**Extended comments highlighted in blue.
Trying to make sense of the dairy farm bill debate is like trying to sort out the numbers in a presidential debate over health care or the federal budget deficit.
Both sides are throwing numbers around so fast and furiously, it’s hard to discern who is right. At the risk of upsetting both sides, I’ll try.
In a press release issued during World Dairy Expo last month, the Wisconsin Dairy Business Association (DBA) produced a chart that showed what monthly milk income would have been in August under the Dairy Security Act in the Senate bill and under the Goodlatte-Scott amendment still floating around the House of Representatives.
A 500-cow dairy in Wisconsin would have produced about 900,000 lb. of milk and would have received nearly $183,000 in revenue based on a Wisconsin All-Milk price of $20.30. Because the Dairy Security Act would have required the dairy to either curtail milk production by 4.7% in August or forfeit that amount of revenue, DBA says farm revenue would have been $174,000.
So the claim is that the Dairy Security Act, because of the market stabilization program, would lower that dairy’s revenues by some $8,500.
The National Milk Producers Federation begs to differ, of course. Jerry Kozak, the organization’s CEO, points to an analysis done by the University of Wisconsin that shows milk prices would be lower without market stabilization.
That’s because farmers would still receive insurance indemnity payments under the Goodlatte-Scott amendment if income-over-feed-cost margins reach triggering levels. As a result of those payments, they’ll likely produce more milk, leading to overall lower milk prices.
The Wisconsin analysis, done by dairy economist Mark Stephenson, suggests that All-Milk prices would be 10¢ per cwt. less with 30% participation, 18¢ per cwt. less with 50% participation, and 50¢ per cwt. less with 80% participation.
If that’s true, the $8,500 production penalty would have been reduced by $900, $1,500 or $4,500, depending on the level of participation.
But there are other differences as well. For one, the Dairy Security Act covers 90% of a producer’s base milk production. For another, there is no charge for base level coverage. For a third, producers can sign up annually for supplemental insurance. And finally, the base period for the supplemental insurance is based on the previous year’s milk production.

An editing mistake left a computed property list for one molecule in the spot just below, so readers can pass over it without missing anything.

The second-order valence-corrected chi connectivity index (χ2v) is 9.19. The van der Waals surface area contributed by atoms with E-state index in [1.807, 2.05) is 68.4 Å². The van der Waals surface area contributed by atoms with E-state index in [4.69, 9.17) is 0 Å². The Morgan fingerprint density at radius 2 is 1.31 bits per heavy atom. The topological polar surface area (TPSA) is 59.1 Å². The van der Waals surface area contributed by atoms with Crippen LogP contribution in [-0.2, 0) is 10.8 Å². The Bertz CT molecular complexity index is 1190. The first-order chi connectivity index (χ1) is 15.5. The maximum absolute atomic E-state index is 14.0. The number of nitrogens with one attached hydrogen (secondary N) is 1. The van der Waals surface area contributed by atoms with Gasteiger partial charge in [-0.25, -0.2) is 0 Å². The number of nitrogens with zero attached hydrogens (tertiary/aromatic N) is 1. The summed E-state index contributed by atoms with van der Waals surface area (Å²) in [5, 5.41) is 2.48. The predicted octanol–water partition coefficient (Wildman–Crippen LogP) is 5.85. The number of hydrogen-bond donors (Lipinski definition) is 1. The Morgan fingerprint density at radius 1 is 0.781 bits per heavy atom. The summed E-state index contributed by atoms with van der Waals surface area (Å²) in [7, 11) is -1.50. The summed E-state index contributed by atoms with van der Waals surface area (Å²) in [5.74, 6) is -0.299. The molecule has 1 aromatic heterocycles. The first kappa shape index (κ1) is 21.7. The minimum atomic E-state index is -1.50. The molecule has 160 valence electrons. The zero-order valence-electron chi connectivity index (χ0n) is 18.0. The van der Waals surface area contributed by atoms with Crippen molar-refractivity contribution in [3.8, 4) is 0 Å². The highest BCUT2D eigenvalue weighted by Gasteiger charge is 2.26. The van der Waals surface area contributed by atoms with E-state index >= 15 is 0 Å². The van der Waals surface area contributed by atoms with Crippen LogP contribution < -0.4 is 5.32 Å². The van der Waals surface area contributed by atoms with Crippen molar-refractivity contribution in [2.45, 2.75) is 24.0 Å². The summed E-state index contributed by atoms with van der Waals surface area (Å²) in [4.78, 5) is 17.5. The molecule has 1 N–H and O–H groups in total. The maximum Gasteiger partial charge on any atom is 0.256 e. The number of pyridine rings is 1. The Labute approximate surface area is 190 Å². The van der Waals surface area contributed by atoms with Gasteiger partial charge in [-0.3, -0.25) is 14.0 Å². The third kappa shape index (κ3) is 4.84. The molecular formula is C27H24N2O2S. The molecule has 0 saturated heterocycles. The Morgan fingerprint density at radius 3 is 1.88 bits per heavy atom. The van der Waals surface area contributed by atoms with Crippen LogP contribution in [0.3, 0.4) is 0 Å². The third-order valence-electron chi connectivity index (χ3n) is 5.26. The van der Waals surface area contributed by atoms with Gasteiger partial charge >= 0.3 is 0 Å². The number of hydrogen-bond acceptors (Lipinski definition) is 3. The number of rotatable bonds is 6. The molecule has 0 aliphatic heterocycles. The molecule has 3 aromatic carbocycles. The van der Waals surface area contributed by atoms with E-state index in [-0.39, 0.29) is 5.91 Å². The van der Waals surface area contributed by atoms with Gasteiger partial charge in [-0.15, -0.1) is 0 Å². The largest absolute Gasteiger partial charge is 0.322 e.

Under Goodlatte-Scott, the coverage level is set at 80% of production, there’s a one-time sign-up, the base is set and only the first 4 million pounds of a producer’s milk base is covered at no charge under the basic program.
All those differences add up, according to Stephenson. The net revenue from the Dairy Security Act for a 500-cow herd covered at 25% of production at $6.50 is about $10,600 per year. Under Goodlatte-Scott, it’s $4,600. That’s $12 per cow, but over the five-year life of a farm bill, it adds up to a $30,000 difference.
Another point of contention is what government costs would be under the two programs. Secretary of Agriculture Tom Vilsack argues that supply management will be required. "Every time we get good prices, farmers increase production and we create greater stocks on the supply side," he says.
But the Wisconsin analysis suggests otherwise. Yes, producers will make more milk under Goodlatte-Scott because they are assured of slightly better prices and indemnity payments during low periods. "But because low prices are not as low, you don’t have as many producers falling out of business during the trough," Stephenson says. "As a result, the following highs are not as high because you have more milk production during recovery."
The Congressional Budget Office (CBO), which scored the programs, pretty much agrees. Under current programs (dairy price supports, Milk Income Loss Contract payments), the CBO budget score is $248 million over five years. CBO scored the Dairy Security Act at $107 million and Goodlatte-Scott at $60 million.
So here’s what it boils down to:
- The Dairy Security Act offers higher milk prices, higher net returns, greater volatility, higher government costs and lower exports.
- The Goodlatte-Scott amendment offers lower prices and lower returns, lower government costs, higher exports but no intrusive market stabilization program.
The choice is yours.
- November 2012